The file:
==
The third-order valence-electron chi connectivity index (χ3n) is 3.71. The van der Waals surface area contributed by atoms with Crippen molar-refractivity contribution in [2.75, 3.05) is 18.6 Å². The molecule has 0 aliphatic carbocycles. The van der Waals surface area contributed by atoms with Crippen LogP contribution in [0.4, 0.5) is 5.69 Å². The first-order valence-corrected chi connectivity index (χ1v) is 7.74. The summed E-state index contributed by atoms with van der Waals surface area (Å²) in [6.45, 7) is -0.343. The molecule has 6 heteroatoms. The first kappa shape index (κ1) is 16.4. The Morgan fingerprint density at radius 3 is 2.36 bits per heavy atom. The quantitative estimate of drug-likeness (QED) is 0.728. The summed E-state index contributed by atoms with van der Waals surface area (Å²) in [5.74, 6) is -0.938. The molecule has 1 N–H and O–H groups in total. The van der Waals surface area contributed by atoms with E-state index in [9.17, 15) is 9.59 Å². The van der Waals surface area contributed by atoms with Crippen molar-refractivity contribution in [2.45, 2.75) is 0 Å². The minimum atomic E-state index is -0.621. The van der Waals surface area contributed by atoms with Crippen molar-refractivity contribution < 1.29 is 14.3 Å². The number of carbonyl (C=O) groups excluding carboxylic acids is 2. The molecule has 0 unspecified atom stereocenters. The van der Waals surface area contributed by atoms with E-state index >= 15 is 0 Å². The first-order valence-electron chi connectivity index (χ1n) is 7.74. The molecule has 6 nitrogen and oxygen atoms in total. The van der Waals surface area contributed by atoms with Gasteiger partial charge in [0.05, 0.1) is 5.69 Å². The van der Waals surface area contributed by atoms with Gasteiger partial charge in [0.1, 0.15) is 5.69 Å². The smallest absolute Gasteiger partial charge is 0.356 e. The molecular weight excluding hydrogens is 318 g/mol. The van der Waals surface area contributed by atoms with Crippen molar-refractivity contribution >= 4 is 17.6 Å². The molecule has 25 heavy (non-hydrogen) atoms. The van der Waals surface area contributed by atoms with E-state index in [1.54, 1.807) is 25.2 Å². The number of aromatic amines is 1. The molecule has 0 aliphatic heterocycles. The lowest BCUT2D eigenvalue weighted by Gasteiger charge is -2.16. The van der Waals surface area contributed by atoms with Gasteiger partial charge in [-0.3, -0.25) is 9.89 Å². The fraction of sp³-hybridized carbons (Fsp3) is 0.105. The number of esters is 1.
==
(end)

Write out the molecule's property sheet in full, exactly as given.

The third-order valence-electron chi connectivity index (χ3n) is 3.71. The van der Waals surface area contributed by atoms with Crippen molar-refractivity contribution in [2.75, 3.05) is 18.6 Å². The molecule has 0 aliphatic carbocycles. The van der Waals surface area contributed by atoms with Crippen LogP contribution in [0.4, 0.5) is 5.69 Å². The first-order valence-corrected chi connectivity index (χ1v) is 7.74. The summed E-state index contributed by atoms with van der Waals surface area (Å²) in [6.45, 7) is -0.343. The molecule has 6 heteroatoms. The first kappa shape index (κ1) is 16.4. The Morgan fingerprint density at radius 3 is 2.36 bits per heavy atom. The quantitative estimate of drug-likeness (QED) is 0.728. The summed E-state index contributed by atoms with van der Waals surface area (Å²) in [5.74, 6) is -0.938. The molecule has 1 N–H and O–H groups in total. The van der Waals surface area contributed by atoms with E-state index in [9.17, 15) is 9.59 Å². The van der Waals surface area contributed by atoms with Crippen molar-refractivity contribution in [2.45, 2.75) is 0 Å². The minimum atomic E-state index is -0.621. The van der Waals surface area contributed by atoms with Crippen molar-refractivity contribution < 1.29 is 14.3 Å². The number of carbonyl (C=O) groups excluding carboxylic acids is 2. The molecule has 0 unspecified atom stereocenters. The van der Waals surface area contributed by atoms with E-state index >= 15 is 0 Å². The first-order valence-electron chi connectivity index (χ1n) is 7.74. The molecule has 6 nitrogen and oxygen atoms in total. The van der Waals surface area contributed by atoms with Gasteiger partial charge in [0.05, 0.1) is 5.69 Å². The van der Waals surface area contributed by atoms with Gasteiger partial charge in [0.1, 0.15) is 5.69 Å². The smallest absolute Gasteiger partial charge is 0.356 e. The molecular weight excluding hydrogens is 318 g/mol. The van der Waals surface area contributed by atoms with Crippen molar-refractivity contribution >= 4 is 17.6 Å². The molecule has 25 heavy (non-hydrogen) atoms. The van der Waals surface area contributed by atoms with E-state index in [1.54, 1.807) is 25.2 Å². The number of aromatic amines is 1. The molecule has 0 aliphatic heterocycles. The lowest BCUT2D eigenvalue weighted by Gasteiger charge is -2.16. The van der Waals surface area contributed by atoms with Gasteiger partial charge in [-0.3, -0.25) is 9.89 Å². The fraction of sp³-hybridized carbons (Fsp3) is 0.105. The number of esters is 1.